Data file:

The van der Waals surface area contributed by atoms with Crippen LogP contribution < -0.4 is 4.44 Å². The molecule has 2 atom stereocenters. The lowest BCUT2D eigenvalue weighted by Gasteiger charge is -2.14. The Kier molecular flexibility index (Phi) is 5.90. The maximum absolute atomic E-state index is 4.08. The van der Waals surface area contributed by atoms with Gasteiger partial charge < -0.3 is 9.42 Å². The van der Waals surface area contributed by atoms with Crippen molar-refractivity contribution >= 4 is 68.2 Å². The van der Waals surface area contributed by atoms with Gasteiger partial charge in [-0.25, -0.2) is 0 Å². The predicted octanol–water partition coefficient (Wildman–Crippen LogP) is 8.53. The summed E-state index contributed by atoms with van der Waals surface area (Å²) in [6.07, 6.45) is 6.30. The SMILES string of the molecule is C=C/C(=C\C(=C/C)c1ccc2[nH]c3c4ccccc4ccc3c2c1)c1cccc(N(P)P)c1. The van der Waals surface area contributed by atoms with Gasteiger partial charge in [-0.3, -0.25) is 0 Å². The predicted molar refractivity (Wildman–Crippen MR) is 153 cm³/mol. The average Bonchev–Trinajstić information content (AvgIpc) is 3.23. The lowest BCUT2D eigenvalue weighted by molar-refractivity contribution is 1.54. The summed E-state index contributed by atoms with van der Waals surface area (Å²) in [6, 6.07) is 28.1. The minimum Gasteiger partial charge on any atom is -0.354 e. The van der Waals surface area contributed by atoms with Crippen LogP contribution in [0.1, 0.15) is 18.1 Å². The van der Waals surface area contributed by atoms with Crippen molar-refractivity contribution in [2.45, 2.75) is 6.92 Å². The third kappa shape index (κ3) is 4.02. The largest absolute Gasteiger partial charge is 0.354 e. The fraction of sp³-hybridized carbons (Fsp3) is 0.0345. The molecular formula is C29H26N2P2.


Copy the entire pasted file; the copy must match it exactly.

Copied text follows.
The van der Waals surface area contributed by atoms with Crippen LogP contribution < -0.4 is 4.44 Å². The molecule has 2 atom stereocenters. The lowest BCUT2D eigenvalue weighted by Gasteiger charge is -2.14. The Kier molecular flexibility index (Phi) is 5.90. The maximum absolute atomic E-state index is 4.08. The van der Waals surface area contributed by atoms with Gasteiger partial charge < -0.3 is 9.42 Å². The van der Waals surface area contributed by atoms with Crippen molar-refractivity contribution >= 4 is 68.2 Å². The van der Waals surface area contributed by atoms with Gasteiger partial charge in [-0.25, -0.2) is 0 Å². The predicted octanol–water partition coefficient (Wildman–Crippen LogP) is 8.53. The summed E-state index contributed by atoms with van der Waals surface area (Å²) in [6.07, 6.45) is 6.30. The SMILES string of the molecule is C=C/C(=C\C(=C/C)c1ccc2[nH]c3c4ccccc4ccc3c2c1)c1cccc(N(P)P)c1. The van der Waals surface area contributed by atoms with Gasteiger partial charge in [-0.3, -0.25) is 0 Å². The predicted molar refractivity (Wildman–Crippen MR) is 153 cm³/mol. The average Bonchev–Trinajstić information content (AvgIpc) is 3.23. The lowest BCUT2D eigenvalue weighted by molar-refractivity contribution is 1.54. The summed E-state index contributed by atoms with van der Waals surface area (Å²) in [6, 6.07) is 28.1. The minimum Gasteiger partial charge on any atom is -0.354 e. The van der Waals surface area contributed by atoms with Crippen LogP contribution in [0.1, 0.15) is 18.1 Å². The van der Waals surface area contributed by atoms with Crippen molar-refractivity contribution in [2.45, 2.75) is 6.92 Å². The third kappa shape index (κ3) is 4.02. The largest absolute Gasteiger partial charge is 0.354 e. The fraction of sp³-hybridized carbons (Fsp3) is 0.0345. The molecular formula is C29H26N2P2.